Understanding culture change

Culture Change is…

  • Championed by strong leaders.
  • Supported by collaboration.
  • Built upon strengths.
  • About being open to new possibilities.
  • An evolving process.
  • Critically reflecting on what is and working towards what can be.

Culture Change is NOT…

  • An end product or outcome.
  • Solely a quality improvement initiative.
  • A specific program or model of care that is implemented.
  • A one-size fits all approach.
  • A top-down mandate imposed by others.

Moving from a medical, institutional model to a community, relational model

One way of understanding what a community, relational model looks and feels like in practice is to contrast it with the traditional medical, institutional model.

Institutional, Medical Model Community, Relational Model
Level of Individual Experience (e.g. staff, volunteers, families, clients)
  • Staff provide traditional care and “treatments”
  • Individualized care and support that nurtures personhood and living
  • Separation of body and mind with primary focus on physical care
  • Focus on holistic wellness where human spirit is nurtured
  • Residents/clients follow facility/organization and staff routine
  • Team members follow the individual’s routine and life rhythms
  • Staff have authority and make decisions for residents/clients
  • Individuals have meaningful choices and make their own decisions
  • Staff have rotating assignments
  • Individual and family supported by familiar team members
  • Staff provide structured activities to residents/clients
  • Spontaneous activities around the clock for all
  • Staff know residents/clients by diagnosis (e.g. bipolar, dementia, etc.)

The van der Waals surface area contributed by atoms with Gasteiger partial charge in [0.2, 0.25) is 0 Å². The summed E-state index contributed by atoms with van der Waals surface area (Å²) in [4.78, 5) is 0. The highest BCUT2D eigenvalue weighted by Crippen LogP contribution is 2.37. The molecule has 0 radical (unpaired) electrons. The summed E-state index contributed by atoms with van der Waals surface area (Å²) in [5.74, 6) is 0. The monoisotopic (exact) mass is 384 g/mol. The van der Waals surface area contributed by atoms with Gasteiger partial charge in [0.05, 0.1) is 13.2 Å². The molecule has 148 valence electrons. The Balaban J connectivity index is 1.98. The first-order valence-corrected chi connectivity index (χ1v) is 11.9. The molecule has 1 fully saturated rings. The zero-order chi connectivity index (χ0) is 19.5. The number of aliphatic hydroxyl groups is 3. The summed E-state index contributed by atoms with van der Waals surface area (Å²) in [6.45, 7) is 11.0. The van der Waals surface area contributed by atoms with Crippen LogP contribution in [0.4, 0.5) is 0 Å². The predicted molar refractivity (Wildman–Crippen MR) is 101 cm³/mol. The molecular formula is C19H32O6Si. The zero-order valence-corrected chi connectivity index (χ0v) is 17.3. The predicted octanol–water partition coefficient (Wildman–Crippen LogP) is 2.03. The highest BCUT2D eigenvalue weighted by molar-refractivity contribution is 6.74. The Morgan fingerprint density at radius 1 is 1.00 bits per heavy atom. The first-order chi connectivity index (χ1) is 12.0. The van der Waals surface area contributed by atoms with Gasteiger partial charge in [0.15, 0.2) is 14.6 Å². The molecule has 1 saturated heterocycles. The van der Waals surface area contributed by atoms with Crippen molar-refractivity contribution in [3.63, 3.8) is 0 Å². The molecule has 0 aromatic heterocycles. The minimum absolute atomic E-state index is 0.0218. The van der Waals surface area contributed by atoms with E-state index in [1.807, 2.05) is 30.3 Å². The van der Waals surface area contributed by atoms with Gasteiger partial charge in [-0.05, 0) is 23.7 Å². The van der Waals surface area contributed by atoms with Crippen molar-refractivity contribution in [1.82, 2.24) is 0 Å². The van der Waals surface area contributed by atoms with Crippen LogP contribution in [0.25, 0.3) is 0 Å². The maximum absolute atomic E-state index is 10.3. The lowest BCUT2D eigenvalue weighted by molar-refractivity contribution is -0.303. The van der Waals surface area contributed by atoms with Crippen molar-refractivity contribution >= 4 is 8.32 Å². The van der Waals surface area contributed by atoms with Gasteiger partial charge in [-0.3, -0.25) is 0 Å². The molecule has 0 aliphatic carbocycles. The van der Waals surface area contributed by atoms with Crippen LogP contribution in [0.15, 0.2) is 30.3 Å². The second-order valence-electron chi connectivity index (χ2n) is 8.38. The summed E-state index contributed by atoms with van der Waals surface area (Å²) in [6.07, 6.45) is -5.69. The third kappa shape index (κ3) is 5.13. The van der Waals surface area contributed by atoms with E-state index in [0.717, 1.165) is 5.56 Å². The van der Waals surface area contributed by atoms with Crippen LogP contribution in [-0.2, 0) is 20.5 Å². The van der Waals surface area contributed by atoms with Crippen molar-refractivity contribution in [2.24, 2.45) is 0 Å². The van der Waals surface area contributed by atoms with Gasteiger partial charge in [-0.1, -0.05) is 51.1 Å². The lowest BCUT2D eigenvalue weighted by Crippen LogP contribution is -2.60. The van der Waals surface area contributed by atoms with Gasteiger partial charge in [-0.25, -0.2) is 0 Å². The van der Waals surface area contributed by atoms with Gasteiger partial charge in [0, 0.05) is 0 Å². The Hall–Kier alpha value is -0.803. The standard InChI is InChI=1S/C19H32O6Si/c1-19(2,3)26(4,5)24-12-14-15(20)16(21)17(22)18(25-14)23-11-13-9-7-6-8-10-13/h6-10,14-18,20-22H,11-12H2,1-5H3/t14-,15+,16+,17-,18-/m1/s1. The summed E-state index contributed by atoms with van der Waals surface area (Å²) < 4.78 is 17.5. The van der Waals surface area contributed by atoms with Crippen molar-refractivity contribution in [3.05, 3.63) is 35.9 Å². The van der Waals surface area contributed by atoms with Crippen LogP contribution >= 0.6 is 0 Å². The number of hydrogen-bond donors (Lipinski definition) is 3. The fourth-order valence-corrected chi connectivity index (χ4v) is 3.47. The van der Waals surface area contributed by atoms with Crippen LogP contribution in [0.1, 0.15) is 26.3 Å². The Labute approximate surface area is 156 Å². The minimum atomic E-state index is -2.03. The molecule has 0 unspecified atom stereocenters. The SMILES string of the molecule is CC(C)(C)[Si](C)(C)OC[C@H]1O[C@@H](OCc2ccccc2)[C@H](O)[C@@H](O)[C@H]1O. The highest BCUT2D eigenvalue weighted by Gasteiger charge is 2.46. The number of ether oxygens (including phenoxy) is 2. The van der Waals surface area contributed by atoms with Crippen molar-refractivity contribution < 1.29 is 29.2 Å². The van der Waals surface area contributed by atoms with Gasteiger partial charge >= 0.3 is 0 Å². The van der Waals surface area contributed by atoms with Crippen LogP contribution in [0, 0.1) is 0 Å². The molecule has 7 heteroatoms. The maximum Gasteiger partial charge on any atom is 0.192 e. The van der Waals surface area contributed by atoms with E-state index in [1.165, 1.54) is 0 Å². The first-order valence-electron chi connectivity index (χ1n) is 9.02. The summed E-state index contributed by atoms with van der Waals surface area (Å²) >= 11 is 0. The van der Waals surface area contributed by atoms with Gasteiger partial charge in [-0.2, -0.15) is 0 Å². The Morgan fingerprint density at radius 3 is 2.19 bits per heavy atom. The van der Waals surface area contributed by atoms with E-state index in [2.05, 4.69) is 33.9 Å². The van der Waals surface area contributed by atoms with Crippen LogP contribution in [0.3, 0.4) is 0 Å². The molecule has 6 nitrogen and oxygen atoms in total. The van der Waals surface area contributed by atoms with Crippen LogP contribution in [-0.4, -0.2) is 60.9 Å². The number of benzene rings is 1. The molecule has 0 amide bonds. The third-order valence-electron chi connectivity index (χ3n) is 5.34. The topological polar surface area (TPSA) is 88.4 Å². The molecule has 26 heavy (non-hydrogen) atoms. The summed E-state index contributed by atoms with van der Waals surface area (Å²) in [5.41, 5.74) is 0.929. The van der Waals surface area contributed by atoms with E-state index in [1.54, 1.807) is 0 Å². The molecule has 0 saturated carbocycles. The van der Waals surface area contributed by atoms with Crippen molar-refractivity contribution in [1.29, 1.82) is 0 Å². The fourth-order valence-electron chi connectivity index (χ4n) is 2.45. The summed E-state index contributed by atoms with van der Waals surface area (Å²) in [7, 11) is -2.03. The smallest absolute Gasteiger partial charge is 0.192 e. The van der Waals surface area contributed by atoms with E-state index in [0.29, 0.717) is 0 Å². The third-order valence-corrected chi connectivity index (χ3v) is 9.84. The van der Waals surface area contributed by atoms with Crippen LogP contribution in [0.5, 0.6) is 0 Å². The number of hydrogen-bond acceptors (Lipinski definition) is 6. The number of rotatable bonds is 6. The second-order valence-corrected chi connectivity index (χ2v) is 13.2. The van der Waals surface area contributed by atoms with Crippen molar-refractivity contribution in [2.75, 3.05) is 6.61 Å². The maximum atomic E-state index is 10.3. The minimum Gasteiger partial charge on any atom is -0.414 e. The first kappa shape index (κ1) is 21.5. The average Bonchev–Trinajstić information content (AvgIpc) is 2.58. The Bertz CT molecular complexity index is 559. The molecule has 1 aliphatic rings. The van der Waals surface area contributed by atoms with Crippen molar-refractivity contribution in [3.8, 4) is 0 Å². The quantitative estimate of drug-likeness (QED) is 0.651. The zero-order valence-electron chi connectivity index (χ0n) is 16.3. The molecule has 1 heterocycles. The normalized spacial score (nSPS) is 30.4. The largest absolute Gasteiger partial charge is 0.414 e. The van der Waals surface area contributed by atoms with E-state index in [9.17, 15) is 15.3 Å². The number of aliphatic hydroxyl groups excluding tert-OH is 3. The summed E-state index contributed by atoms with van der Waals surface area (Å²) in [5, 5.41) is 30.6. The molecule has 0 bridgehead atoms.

• Team members know the person and their family
  • Staff encouraged to be emotionally neutral
  • Team members have close relationships with individual and their family
  • Focus on resident/client care
  • Wellness of all the focus
Organizational or Institutional Level
  • Departmental focus/silos
  • Team focus
  • Focus on care
  • Focus on living life
  • Scheduled routines
  • Flexible routines
  • Staff rotate among different floors, programs and residents/clients
  • Consistent assignment the norm
  • Environment = workplace
  • Environment = home
  • Structured activities
  • Planned, flexible and spontaneous activities around the clock
  • Hierarchical departments
  • Collaborative and inclusive interdisciplinary teams
  • Staff care for residents/clients
  • Team members empowered to work in partnership with individuals
  • Us and them, or us versus them
  • Mutual, reciprocal relationships
  • Individualism
  • Emphasis on community and community-building


 (Table adapted from Fagan, 2003)

Culture change values

Organizations that work towards culture change value the following:

  • Emphasizing abilities, talents, gifts and aspirations
  • Flexibility
  • Choice and self-determination
  • Enabling, normalizing environments
  • Living life
  • Meaningful engagement and collaborative decision-making
  • Close interdependent relationships
  • Knowing and focusing on the person